Episode 349: GEJ and Using Documentary Films in Instruction: Classroom Applications and Expanding Perspectives

Jason Carbine (Whittier College), Rebecca Overmyer-Velázquez (Whittier College), and Gary Marcuse, (GEJ), dig into how the Global Environmental Justice (GEJ) Documentaries project can be used in the classroom. Rebecca and Jake highlight how documentaries allow students to witness real-world perspectives and context around classroom topics. They also provide examples of how they’ve used GEJ to bolster curricula, while Gary chats about how GEJ stays abreast of evolving environmental justice topics. Read more and listen to episode 349.

Episode 317: Building Skills for Student Success: The Library’s Role

Ceceilia Parnther (St. John’s University), María Evelia Emerson (University of Illinois Urbana-Champaign), Amber Eakin (Strayer University), and Andrew Boney (Sage) highlight the library’s role in advancing information literacy and critical thinking skills. They share opportunities to better integrate the library into the classroom, as well as guidance on alleviating library anxiety and establishing the library as a partner and resource to support campus stakeholders. Read more and listen to episode 317.

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Sabrina Cofer, TAF editor: What a year! In these four episodes, each guest situates their topic in the present moment, and expertly zooms out to look at future impacts. Our first episode with Dr. Sarah Derbew was featured on our “Most Listened to” 2023 list, but episode two gets into the complications of “decolonizing” a subject like the Classics as Sarah pushes against short-term solutions and shares her hopes for the evolution of the discipline. Our episode with Tanis MacDonald puts the focus on young scholars and their growing interest in poetry, showcasing that even the often maligned “Insta poetry” can draw undergraduates in and push them toward foundational works. In episode 361, three guests discuss the intersection of critical thinking skills and AI, touching on the lack of guidance for AI and how training should be a collaborative experience between faculty and students. Finally, in our most recent series, Kait Pinder and Joel Deshaye introduce us to their coedited volume on Leonard Cohen, highlighting the cultural flashpoint of Kate Mckinnon’s 2016 Saturday Night Live performance of Cohen’s “Hallelujah” as Hillary Clinton following Donald Trump’s presidential election win. The series explores the reappraisal of Cohen, opening the door to future Cohen studies.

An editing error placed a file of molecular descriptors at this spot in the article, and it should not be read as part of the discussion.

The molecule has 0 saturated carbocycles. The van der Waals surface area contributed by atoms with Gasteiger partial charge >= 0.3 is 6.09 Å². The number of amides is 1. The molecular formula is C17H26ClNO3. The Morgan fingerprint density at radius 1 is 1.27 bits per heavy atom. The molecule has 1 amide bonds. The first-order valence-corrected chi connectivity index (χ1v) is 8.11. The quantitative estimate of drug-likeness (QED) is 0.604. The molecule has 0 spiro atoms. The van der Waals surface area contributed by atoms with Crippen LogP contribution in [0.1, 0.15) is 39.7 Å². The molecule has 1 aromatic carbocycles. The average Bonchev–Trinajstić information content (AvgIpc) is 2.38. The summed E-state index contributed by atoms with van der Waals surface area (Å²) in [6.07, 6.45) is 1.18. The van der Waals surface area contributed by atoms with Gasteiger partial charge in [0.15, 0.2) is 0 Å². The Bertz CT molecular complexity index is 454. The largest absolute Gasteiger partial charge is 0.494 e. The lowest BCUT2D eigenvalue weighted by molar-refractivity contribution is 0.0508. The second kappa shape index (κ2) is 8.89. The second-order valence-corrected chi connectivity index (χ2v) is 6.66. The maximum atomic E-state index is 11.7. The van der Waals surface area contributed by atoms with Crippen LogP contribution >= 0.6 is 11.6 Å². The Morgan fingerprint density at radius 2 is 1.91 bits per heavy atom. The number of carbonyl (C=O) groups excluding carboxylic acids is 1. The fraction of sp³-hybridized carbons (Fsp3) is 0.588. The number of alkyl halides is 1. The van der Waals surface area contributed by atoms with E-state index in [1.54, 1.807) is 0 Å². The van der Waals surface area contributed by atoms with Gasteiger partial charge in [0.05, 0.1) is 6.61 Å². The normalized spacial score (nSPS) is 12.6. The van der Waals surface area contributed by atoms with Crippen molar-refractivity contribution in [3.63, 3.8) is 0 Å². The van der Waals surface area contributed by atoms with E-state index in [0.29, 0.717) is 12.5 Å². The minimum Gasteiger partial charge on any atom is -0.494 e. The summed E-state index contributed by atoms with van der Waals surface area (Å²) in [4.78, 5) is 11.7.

Episode 302: Dr. Sarah Derbew on the Future of Classical Studies

Dr. Sarah Derbew, assistant professor of Classics at Stanford University and author of Untangling Blackness in Greek Antiquity, digs into the complications of “decolonizing” a subject like the Classics—one that centers Greek and Roman civilizations while sidelining those in Africa, Asia, and the Americas. She also unpacks her current research on the intersections between Greek and African antiquity, and shares her hopes for the evolution of the Classics. Read more and listen to episode 302.

Episode 311: Canadian Poetry Today: The Art and Artist

Tanis MacDonald, professor in the Department of English and Film Studies at Wilfrid Laurier University, reveals how poetry appeals to younger generations due to its (often) short length, accessibility, and experimental, wide-ranging possibilities. Tanis contemplates the art infrastructure available outside of large metropolitan areas, and underscores the need to “step out of line” in your own art. Read more and listen to episode 311.

Tanis MacDonald headshot

Episode 361: The Intersection of Critical Thinking Skills and AI: Ethics, Governance, and Policy

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Dr. Leo Lo of the University of New Mexico, Katie Metzler of Sage Publishing, and author and tech philosopher Dr. Tom Chatfield explore the ethics and institutional policies for generative AI tools. The guests highlight the need for institutions to provide guidance to educators and students and speak to key ethical questions surrounding the use of GenAI in the classroom. In addition, Leo, Tom, and Katie discuss the bias and discrimination present in AI training data, the importance of reducing “noise” in datasets, and examples of what biases can generate in large language models. Read more and listen to episode 361.

Episode 363: The Contemporary Leonard Cohen: The 2016 US Elections, SNL, and Applying Contemporaneity

Coeditors of The Contemporary Leonard Cohen: Response, Reappraisal, and Rediscovery Kait Pinder (Acadia University) and Joel Deshaye (Memorial University) discuss the title’s development, highlighting the SNL skit, Cohen’s death, and how both connected to the cultural landscape of North America in 2016. They also dig into their skillsets and how those aided in researching Cohen as he applies to contemporary thinking. Read more and listen to episode 363.

The Contemporary Leonard Cohen: Response, Reappraisal, and Rediscovery book cover

You can find more Authority File episodes on our websiteSpotifyApple Podcasts, and Google Podcasts.